'Secret Millionaire' and 'Next Great Restaurant': Cheesy bites of Humility Helper
Saturday, March 5, 2011; 9:11 AM
Slowly but surely, Sunday has become television's spiritual revival night for conspicuously contrived - and dubiously meaningful - acts of kindness. It preaches positivity and adoration of the selfless self, which, in the end, is pretty selfish. It's where forlorn families in crisis have their homes Extremely Made Over by an army of well-meaning but also self-aggrandizing volunteers. It's where highly compensated corporate CEOs become Undercover Bosses and surreptitiously exchange their workers' remaining reserves of goodwill for a sunshiny PR opportunity.
In ABC's new Sunday-night reality show called "Secret Millionaire," a rich person from one city travels to another city's slummier side to live in a shabby rental apartment and work for several days alongside volunteers who help the poor and neglected, who would otherwise never be seen on a TV show. I'm down with that.
But once the millionaire gets acquainted with some of the downtrodden masses, he or she then reveals the upper-bracket truth of his or her real identity - surprise! - and doles out $100,000 or so in personal checks to various charities and weepingly ecstatic individuals. It's 501(c)(3) write-offs and Form 1099 headaches all around! Somewhere in the afterworld, Ayn Rand gouges her eyes out with a fountain pen.
"Secret Millionaire" and NBC's "America's Next Great Restaurant" (which also premieres Sunday night) are more alike than they seem. Both shows presume a world made up only of winners and losers in televised America circa 2011. If the losers are lucky, the winners will write them a check or, better, bestow business advice or the uplifting hooey of self-determinism upon them. Is it any coincidence that the wealth gap in our nation has spread outward to form an impassable chasm, or that reality TV thrives on it?
These shows sincerely believe in the mathematical impossibility of giving 110 percent. There is no longer any pleasure derived from an honest workweek or anonymous compassion. Serving a great meal is no accomplishment; you must become the founder and CEO of your own trendy restaurant chain. You must become so successful that people hire you to get their sales staffs motivated by the magic of your words.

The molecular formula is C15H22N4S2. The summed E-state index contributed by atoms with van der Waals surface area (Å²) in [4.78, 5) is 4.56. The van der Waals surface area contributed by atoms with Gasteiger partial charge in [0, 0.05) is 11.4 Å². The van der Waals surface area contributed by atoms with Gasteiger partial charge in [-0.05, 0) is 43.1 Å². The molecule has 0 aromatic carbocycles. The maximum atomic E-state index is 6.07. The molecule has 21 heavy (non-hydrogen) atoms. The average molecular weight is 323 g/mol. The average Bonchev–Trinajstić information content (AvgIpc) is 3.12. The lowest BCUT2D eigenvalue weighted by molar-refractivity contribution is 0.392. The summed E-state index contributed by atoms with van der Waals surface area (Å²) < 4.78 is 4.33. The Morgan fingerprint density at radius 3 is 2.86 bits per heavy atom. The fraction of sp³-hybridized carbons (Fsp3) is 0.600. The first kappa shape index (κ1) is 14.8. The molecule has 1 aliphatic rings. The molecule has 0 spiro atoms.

Some of us take no pleasure in criticizing such feel-great shows, which try their best to convince us of our own higher purpose, and do indeed manage to enlighten and help everyday people.
Well, okay, we take some small pleasure in shouting "Get over yourself!" at the screen. It doesn't mean we don't volunteer, pray or write checks to charity. It doesn't mean we reject the uplifting rush of capitalism. It just means we're a bit disgusted.
At what, exactly?
At seeing how repeatedly society emphasizes grade-grubbing in the class of life. Everyone on the Sunday-night reality lineup seems to be assembling a list of achievements, volunteer work and gold stars in order to impress that great admissions board in the sky.
In "America's Next Great Restaurant," 11 would-be entrepreneurs compete to convince four investors - a panel including celebrity chef/restaurateur Bobby Flay and Chipotle burrito-chain founder Steve Ells - to buy into their conceptual theme for a new fast-food restaurant that will appeal most broadly to the homogenous national palate.
In other words, the last thing America needs. Will it be a grilled-cheese sandwich chain called Meltworks? Will it be an Indian food chain called The Tiffin Box? Is a chicken-and-waffles concept ready to become the next Subway?
Both "Restaurant" and "Millionaire" stir similar pots of self-pride, entrepreneurship and the psychic reward of sharing one's good fortune. But because the medium is television - reality television - each show collapses under the pressure of showing off its sense of nobility and higher purpose.